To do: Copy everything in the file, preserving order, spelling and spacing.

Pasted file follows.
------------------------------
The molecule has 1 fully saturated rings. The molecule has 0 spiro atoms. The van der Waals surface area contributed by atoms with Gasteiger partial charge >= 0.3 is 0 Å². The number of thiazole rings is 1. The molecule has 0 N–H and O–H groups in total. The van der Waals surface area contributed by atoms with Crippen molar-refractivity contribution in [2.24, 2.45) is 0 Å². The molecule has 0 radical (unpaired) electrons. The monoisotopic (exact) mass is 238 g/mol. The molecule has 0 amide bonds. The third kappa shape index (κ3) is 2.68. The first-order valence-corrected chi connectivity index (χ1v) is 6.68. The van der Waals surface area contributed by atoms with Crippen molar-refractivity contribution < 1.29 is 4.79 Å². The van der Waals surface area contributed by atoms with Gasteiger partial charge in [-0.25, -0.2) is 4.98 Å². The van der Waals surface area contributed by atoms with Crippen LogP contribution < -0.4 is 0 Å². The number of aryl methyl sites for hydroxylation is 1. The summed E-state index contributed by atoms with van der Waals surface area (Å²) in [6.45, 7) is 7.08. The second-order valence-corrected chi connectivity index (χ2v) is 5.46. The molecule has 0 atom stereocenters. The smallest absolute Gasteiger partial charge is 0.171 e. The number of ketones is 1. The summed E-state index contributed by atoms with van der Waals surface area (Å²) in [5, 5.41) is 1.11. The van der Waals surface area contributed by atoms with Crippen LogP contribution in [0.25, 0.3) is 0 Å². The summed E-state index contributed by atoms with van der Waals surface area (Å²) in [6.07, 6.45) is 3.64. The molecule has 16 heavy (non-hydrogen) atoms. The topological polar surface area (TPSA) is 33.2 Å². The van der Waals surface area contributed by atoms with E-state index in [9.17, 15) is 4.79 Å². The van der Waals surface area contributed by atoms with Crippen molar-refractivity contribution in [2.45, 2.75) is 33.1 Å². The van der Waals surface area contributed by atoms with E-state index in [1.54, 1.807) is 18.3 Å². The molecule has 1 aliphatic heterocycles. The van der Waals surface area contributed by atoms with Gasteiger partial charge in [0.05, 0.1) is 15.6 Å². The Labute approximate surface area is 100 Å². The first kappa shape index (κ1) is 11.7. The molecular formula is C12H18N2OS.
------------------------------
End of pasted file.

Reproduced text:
The molecule has 1 fully saturated rings. The molecule has 0 spiro atoms. The van der Waals surface area contributed by atoms with Gasteiger partial charge >= 0.3 is 0 Å². The number of thiazole rings is 1. The molecule has 0 N–H and O–H groups in total. The van der Waals surface area contributed by atoms with Crippen molar-refractivity contribution in [2.24, 2.45) is 0 Å². The molecule has 0 radical (unpaired) electrons. The monoisotopic (exact) mass is 238 g/mol. The molecule has 0 amide bonds. The third kappa shape index (κ3) is 2.68. The first-order valence-corrected chi connectivity index (χ1v) is 6.68. The van der Waals surface area contributed by atoms with Crippen molar-refractivity contribution < 1.29 is 4.79 Å². The van der Waals surface area contributed by atoms with Gasteiger partial charge in [-0.25, -0.2) is 4.98 Å². The van der Waals surface area contributed by atoms with Crippen LogP contribution < -0.4 is 0 Å². The number of aryl methyl sites for hydroxylation is 1. The summed E-state index contributed by atoms with van der Waals surface area (Å²) in [6.45, 7) is 7.08. The second-order valence-corrected chi connectivity index (χ2v) is 5.46. The molecule has 0 atom stereocenters. The smallest absolute Gasteiger partial charge is 0.171 e. The number of ketones is 1. The summed E-state index contributed by atoms with van der Waals surface area (Å²) in [5, 5.41) is 1.11. The van der Waals surface area contributed by atoms with Crippen LogP contribution in [0.25, 0.3) is 0 Å². The summed E-state index contributed by atoms with van der Waals surface area (Å²) in [6.07, 6.45) is 3.64. The molecule has 16 heavy (non-hydrogen) atoms. The topological polar surface area (TPSA) is 33.2 Å². The van der Waals surface area contributed by atoms with E-state index in [9.17, 15) is 4.79 Å². The van der Waals surface area contributed by atoms with Crippen molar-refractivity contribution in [2.45, 2.75) is 33.1 Å². The van der Waals surface area contributed by atoms with E-state index in [1.54, 1.807) is 18.3 Å². The molecule has 1 aliphatic heterocycles. The van der Waals surface area contributed by atoms with Gasteiger partial charge in [0.05, 0.1) is 15.6 Å². The Labute approximate surface area is 100 Å². The first kappa shape index (κ1) is 11.7. The molecular formula is C12H18N2OS.